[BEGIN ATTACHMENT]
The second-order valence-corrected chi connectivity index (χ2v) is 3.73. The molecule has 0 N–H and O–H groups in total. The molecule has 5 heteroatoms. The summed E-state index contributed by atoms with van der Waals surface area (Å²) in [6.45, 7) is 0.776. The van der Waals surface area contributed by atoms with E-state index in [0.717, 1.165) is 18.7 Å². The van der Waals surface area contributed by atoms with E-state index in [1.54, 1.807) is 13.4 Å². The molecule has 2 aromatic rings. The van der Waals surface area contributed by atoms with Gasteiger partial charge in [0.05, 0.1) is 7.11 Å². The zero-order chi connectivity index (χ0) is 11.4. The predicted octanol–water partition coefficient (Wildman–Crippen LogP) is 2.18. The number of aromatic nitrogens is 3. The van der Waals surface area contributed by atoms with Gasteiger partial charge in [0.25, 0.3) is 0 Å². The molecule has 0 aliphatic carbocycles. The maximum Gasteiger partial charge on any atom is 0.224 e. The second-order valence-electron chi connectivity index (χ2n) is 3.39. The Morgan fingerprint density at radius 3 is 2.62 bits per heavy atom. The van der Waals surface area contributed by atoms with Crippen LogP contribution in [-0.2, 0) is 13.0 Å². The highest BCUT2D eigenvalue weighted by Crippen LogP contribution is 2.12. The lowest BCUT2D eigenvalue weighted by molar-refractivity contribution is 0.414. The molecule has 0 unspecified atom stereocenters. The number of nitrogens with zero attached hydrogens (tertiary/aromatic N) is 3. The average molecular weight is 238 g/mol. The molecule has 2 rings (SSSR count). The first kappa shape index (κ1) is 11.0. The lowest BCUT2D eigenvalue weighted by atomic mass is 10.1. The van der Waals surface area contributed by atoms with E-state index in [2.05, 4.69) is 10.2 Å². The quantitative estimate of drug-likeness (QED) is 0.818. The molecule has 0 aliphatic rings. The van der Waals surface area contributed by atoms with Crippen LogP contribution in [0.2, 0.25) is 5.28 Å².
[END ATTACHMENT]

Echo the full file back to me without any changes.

The second-order valence-corrected chi connectivity index (χ2v) is 3.73. The molecule has 0 N–H and O–H groups in total. The molecule has 5 heteroatoms. The summed E-state index contributed by atoms with van der Waals surface area (Å²) in [6.45, 7) is 0.776. The van der Waals surface area contributed by atoms with E-state index in [0.717, 1.165) is 18.7 Å². The van der Waals surface area contributed by atoms with E-state index in [1.54, 1.807) is 13.4 Å². The molecule has 2 aromatic rings. The van der Waals surface area contributed by atoms with Gasteiger partial charge in [0.05, 0.1) is 7.11 Å². The zero-order chi connectivity index (χ0) is 11.4. The predicted octanol–water partition coefficient (Wildman–Crippen LogP) is 2.18. The number of aromatic nitrogens is 3. The van der Waals surface area contributed by atoms with Gasteiger partial charge in [0.25, 0.3) is 0 Å². The molecule has 0 aliphatic carbocycles. The maximum Gasteiger partial charge on any atom is 0.224 e. The second-order valence-electron chi connectivity index (χ2n) is 3.39. The Morgan fingerprint density at radius 3 is 2.62 bits per heavy atom. The van der Waals surface area contributed by atoms with Crippen LogP contribution in [-0.2, 0) is 13.0 Å². The highest BCUT2D eigenvalue weighted by Crippen LogP contribution is 2.12. The lowest BCUT2D eigenvalue weighted by molar-refractivity contribution is 0.414. The molecule has 0 unspecified atom stereocenters. The number of nitrogens with zero attached hydrogens (tertiary/aromatic N) is 3. The average molecular weight is 238 g/mol. The molecule has 2 rings (SSSR count). The first kappa shape index (κ1) is 11.0. The lowest BCUT2D eigenvalue weighted by atomic mass is 10.1. The van der Waals surface area contributed by atoms with E-state index in [2.05, 4.69) is 10.2 Å². The quantitative estimate of drug-likeness (QED) is 0.818. The molecule has 0 aliphatic rings. The van der Waals surface area contributed by atoms with Crippen LogP contribution in [0.2, 0.25) is 5.28 Å².